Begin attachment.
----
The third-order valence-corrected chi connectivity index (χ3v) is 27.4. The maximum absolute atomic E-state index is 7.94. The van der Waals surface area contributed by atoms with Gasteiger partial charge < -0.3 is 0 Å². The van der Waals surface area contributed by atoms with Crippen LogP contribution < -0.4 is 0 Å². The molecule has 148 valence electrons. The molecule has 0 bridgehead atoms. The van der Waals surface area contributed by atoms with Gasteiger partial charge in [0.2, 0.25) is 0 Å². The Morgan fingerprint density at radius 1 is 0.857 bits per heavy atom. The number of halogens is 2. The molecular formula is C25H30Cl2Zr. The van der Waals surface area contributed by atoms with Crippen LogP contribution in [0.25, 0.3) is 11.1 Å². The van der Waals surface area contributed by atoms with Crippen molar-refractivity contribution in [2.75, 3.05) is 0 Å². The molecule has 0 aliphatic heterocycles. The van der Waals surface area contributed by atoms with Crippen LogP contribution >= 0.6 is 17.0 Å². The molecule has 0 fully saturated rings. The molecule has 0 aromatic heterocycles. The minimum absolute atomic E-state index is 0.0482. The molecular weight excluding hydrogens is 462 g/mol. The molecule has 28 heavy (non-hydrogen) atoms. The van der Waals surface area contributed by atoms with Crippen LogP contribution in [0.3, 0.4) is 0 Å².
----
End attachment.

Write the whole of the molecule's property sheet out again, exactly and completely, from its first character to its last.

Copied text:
The third-order valence-corrected chi connectivity index (χ3v) is 27.4. The maximum absolute atomic E-state index is 7.94. The van der Waals surface area contributed by atoms with Gasteiger partial charge < -0.3 is 0 Å². The van der Waals surface area contributed by atoms with Crippen LogP contribution < -0.4 is 0 Å². The molecule has 148 valence electrons. The molecule has 0 bridgehead atoms. The van der Waals surface area contributed by atoms with Gasteiger partial charge in [0.2, 0.25) is 0 Å². The Morgan fingerprint density at radius 1 is 0.857 bits per heavy atom. The number of halogens is 2. The molecular formula is C25H30Cl2Zr. The van der Waals surface area contributed by atoms with Crippen LogP contribution in [0.25, 0.3) is 11.1 Å². The van der Waals surface area contributed by atoms with Crippen molar-refractivity contribution in [2.75, 3.05) is 0 Å². The molecule has 0 aliphatic heterocycles. The van der Waals surface area contributed by atoms with Crippen LogP contribution >= 0.6 is 17.0 Å². The molecule has 0 fully saturated rings. The molecule has 0 aromatic heterocycles. The minimum absolute atomic E-state index is 0.0482. The molecular weight excluding hydrogens is 462 g/mol. The molecule has 28 heavy (non-hydrogen) atoms. The van der Waals surface area contributed by atoms with Crippen LogP contribution in [0.3, 0.4) is 0 Å².